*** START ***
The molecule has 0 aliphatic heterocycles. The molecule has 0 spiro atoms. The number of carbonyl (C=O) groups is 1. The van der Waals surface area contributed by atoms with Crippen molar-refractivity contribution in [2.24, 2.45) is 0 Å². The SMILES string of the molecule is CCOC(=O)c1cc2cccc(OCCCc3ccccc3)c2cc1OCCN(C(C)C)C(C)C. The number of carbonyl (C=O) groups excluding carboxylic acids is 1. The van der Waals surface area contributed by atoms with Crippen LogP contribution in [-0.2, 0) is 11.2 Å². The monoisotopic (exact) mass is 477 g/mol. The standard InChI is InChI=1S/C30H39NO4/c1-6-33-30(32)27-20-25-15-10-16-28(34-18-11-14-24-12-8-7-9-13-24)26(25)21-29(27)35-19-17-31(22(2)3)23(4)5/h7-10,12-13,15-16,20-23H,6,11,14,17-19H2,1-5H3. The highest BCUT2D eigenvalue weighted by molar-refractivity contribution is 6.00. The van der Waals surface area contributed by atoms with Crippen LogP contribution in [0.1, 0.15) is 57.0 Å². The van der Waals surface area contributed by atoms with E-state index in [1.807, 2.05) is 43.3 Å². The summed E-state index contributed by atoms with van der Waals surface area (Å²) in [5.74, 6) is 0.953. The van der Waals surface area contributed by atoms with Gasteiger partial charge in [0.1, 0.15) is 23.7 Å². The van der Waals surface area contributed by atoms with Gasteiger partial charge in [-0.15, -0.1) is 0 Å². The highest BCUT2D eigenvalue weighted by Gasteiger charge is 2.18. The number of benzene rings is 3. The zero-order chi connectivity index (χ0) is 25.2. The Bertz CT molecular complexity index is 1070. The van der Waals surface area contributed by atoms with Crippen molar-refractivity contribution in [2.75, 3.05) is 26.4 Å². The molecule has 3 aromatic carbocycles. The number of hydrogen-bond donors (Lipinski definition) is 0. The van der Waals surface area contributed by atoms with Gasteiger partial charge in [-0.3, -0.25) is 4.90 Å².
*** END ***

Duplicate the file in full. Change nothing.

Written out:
The molecule has 0 aliphatic heterocycles. The molecule has 0 spiro atoms. The number of carbonyl (C=O) groups is 1. The van der Waals surface area contributed by atoms with Crippen molar-refractivity contribution in [2.24, 2.45) is 0 Å². The SMILES string of the molecule is CCOC(=O)c1cc2cccc(OCCCc3ccccc3)c2cc1OCCN(C(C)C)C(C)C. The number of carbonyl (C=O) groups excluding carboxylic acids is 1. The van der Waals surface area contributed by atoms with Crippen LogP contribution in [-0.2, 0) is 11.2 Å². The monoisotopic (exact) mass is 477 g/mol. The standard InChI is InChI=1S/C30H39NO4/c1-6-33-30(32)27-20-25-15-10-16-28(34-18-11-14-24-12-8-7-9-13-24)26(25)21-29(27)35-19-17-31(22(2)3)23(4)5/h7-10,12-13,15-16,20-23H,6,11,14,17-19H2,1-5H3. The highest BCUT2D eigenvalue weighted by molar-refractivity contribution is 6.00. The van der Waals surface area contributed by atoms with Crippen LogP contribution in [0.1, 0.15) is 57.0 Å². The van der Waals surface area contributed by atoms with E-state index in [1.807, 2.05) is 43.3 Å². The summed E-state index contributed by atoms with van der Waals surface area (Å²) in [5.74, 6) is 0.953. The van der Waals surface area contributed by atoms with Gasteiger partial charge in [0.1, 0.15) is 23.7 Å². The van der Waals surface area contributed by atoms with Gasteiger partial charge in [-0.15, -0.1) is 0 Å². The highest BCUT2D eigenvalue weighted by Gasteiger charge is 2.18. The number of benzene rings is 3. The zero-order chi connectivity index (χ0) is 25.2. The Bertz CT molecular complexity index is 1070. The van der Waals surface area contributed by atoms with Crippen molar-refractivity contribution in [2.75, 3.05) is 26.4 Å². The molecule has 3 aromatic carbocycles. The number of hydrogen-bond donors (Lipinski definition) is 0. The van der Waals surface area contributed by atoms with Gasteiger partial charge in [-0.3, -0.25) is 4.90 Å².